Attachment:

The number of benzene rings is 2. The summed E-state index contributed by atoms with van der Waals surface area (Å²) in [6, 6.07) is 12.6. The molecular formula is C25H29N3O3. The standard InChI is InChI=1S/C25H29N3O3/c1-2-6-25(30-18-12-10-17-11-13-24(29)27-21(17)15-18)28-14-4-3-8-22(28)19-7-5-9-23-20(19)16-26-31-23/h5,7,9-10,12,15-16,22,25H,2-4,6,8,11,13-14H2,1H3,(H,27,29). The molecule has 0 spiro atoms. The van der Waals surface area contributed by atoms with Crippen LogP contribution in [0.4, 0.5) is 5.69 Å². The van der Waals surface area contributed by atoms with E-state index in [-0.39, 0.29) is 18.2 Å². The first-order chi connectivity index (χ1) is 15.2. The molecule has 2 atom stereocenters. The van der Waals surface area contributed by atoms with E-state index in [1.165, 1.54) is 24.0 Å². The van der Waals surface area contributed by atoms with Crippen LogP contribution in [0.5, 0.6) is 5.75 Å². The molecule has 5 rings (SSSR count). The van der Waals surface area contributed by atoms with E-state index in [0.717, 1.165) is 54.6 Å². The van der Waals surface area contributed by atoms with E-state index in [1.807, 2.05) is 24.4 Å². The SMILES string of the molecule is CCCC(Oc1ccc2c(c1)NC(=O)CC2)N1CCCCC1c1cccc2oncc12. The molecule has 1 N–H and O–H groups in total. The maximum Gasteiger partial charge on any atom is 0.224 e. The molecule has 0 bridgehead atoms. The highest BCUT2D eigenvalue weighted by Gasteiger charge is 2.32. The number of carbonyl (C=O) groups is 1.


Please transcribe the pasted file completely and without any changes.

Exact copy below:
The number of benzene rings is 2. The summed E-state index contributed by atoms with van der Waals surface area (Å²) in [6, 6.07) is 12.6. The molecular formula is C25H29N3O3. The standard InChI is InChI=1S/C25H29N3O3/c1-2-6-25(30-18-12-10-17-11-13-24(29)27-21(17)15-18)28-14-4-3-8-22(28)19-7-5-9-23-20(19)16-26-31-23/h5,7,9-10,12,15-16,22,25H,2-4,6,8,11,13-14H2,1H3,(H,27,29). The molecule has 0 spiro atoms. The van der Waals surface area contributed by atoms with Crippen LogP contribution in [0.4, 0.5) is 5.69 Å². The van der Waals surface area contributed by atoms with E-state index in [-0.39, 0.29) is 18.2 Å². The first-order chi connectivity index (χ1) is 15.2. The molecule has 2 atom stereocenters. The van der Waals surface area contributed by atoms with E-state index in [1.165, 1.54) is 24.0 Å². The van der Waals surface area contributed by atoms with Crippen LogP contribution in [0.5, 0.6) is 5.75 Å². The molecule has 5 rings (SSSR count). The van der Waals surface area contributed by atoms with E-state index in [0.717, 1.165) is 54.6 Å². The van der Waals surface area contributed by atoms with E-state index in [1.807, 2.05) is 24.4 Å². The SMILES string of the molecule is CCCC(Oc1ccc2c(c1)NC(=O)CC2)N1CCCCC1c1cccc2oncc12. The molecule has 1 N–H and O–H groups in total. The maximum Gasteiger partial charge on any atom is 0.224 e. The molecule has 0 bridgehead atoms. The highest BCUT2D eigenvalue weighted by Gasteiger charge is 2.32. The number of carbonyl (C=O) groups is 1.